We have entered a new era of participatory pop culture in which spectators are now rewriting the script. By questioning dominant pop culture narratives that frame harmless facets of personal experience as “abnormal,” we can become agents in our own meaning-making, storytellers speaking our own personal truths, and, in doing so, inspire others to do the same for themselves.
Looking closer, I realize the paint spot on the pop culture merry-go-round is not simply narrative, but specifically social media as narrative vehicle. It can be seen as a blemish, staining the armature with unchecked personal expressions of stigmatizing attitudes running rampant. It can also be seen as the emergence of new possibility for going against currently established color schemes of the merry-go-round. Like any tool, it has the potential to harm or to help. The difference is in how and for what it is used. If we are to use it, may we do so to both personally and collectively birth and rebirth narratives that help us to feel more whole and that inspire others to do the same for themselves.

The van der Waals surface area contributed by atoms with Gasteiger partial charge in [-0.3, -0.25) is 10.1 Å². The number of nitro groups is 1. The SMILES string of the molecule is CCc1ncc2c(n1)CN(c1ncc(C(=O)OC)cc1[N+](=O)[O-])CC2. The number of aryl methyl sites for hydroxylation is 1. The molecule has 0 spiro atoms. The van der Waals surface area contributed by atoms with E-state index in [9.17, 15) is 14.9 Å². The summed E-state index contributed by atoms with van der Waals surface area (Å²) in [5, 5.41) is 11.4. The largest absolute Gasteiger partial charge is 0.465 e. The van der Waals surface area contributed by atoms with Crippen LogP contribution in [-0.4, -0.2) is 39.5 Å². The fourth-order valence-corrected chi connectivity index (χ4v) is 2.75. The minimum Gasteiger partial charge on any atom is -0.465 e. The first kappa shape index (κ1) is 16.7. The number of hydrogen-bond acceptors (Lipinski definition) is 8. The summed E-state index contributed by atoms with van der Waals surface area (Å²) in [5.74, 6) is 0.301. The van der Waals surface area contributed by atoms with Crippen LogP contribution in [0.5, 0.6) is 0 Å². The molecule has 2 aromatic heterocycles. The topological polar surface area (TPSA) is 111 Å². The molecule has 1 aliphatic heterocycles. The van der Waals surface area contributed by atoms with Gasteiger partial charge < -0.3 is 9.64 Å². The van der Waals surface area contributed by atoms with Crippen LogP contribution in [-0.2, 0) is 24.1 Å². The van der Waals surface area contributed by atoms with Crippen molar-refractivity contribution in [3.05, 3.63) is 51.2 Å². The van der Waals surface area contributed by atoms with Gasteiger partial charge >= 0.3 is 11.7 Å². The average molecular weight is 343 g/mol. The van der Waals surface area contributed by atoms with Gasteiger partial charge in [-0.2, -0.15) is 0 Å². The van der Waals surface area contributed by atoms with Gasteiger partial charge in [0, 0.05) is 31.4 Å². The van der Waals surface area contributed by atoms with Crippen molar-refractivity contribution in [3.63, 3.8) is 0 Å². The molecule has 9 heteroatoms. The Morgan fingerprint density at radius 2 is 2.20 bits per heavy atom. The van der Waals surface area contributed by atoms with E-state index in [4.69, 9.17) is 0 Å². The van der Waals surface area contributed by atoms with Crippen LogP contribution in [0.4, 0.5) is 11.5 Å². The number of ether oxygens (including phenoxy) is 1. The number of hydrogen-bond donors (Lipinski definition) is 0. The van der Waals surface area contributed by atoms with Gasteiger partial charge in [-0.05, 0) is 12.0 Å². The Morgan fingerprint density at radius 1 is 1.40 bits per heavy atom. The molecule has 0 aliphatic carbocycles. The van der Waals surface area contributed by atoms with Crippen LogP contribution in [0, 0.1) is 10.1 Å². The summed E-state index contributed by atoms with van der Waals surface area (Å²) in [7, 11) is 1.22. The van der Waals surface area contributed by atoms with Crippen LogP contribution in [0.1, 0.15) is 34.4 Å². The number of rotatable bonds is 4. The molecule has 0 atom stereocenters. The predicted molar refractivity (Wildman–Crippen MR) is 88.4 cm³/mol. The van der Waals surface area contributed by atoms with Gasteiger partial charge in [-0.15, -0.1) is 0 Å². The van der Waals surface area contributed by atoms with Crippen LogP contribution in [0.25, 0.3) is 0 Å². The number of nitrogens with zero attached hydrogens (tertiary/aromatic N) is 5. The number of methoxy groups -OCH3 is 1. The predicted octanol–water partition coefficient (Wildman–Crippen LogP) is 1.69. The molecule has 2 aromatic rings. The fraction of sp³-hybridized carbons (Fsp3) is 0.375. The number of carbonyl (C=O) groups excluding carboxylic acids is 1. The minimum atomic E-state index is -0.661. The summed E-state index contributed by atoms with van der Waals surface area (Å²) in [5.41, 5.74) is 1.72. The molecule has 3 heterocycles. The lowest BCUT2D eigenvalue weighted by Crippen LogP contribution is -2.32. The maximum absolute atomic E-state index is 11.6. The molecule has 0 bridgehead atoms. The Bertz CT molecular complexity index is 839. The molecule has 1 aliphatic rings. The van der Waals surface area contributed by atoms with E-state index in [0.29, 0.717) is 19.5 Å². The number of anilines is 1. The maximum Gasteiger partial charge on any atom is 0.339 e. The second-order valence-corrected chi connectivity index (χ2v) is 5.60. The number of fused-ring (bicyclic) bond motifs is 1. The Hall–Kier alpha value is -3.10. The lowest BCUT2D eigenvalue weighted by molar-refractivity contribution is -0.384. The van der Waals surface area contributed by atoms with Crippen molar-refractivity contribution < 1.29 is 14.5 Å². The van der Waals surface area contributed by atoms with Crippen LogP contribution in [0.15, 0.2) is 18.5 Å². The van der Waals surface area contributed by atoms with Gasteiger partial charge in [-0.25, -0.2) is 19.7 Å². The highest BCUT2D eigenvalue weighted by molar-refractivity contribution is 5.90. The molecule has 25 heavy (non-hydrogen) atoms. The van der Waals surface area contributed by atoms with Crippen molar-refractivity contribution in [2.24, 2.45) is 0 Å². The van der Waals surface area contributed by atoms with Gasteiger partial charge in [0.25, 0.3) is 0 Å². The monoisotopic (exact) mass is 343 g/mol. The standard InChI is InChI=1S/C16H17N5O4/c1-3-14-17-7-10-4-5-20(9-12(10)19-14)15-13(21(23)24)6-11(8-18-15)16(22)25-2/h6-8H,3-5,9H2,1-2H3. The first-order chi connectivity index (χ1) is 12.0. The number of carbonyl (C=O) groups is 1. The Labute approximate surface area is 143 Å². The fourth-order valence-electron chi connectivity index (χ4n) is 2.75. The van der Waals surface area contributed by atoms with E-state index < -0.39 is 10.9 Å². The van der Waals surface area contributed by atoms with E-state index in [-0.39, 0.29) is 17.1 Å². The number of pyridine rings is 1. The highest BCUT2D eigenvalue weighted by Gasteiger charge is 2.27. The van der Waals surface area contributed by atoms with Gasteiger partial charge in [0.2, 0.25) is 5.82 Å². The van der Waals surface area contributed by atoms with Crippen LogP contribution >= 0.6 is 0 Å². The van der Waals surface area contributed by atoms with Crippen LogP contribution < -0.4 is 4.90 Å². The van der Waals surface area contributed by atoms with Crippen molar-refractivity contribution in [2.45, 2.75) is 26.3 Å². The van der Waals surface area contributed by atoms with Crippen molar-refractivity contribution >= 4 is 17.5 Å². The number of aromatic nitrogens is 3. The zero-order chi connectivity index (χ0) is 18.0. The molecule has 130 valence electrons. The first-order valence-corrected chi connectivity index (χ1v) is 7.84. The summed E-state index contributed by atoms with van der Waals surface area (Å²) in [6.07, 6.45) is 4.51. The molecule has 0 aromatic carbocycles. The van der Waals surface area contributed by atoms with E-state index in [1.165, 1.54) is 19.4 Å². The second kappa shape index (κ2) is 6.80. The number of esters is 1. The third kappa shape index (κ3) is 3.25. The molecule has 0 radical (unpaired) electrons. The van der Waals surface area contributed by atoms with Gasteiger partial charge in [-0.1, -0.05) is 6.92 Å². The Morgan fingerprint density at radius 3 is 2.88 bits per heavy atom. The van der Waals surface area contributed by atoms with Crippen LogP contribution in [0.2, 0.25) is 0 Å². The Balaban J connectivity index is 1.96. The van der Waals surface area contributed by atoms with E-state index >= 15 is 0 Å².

Lila Hartelius is a neurodiverse, bilingual (English & French), multidisciplinary queer artist and writer who is honored to have had the opportunity to be a EuroBiCon workshop leader. She loves cats, creative and expressive arts, ecological intelligence, and brain-friendly approaches to anything from folding laundry to becoming an Olympic ice skater.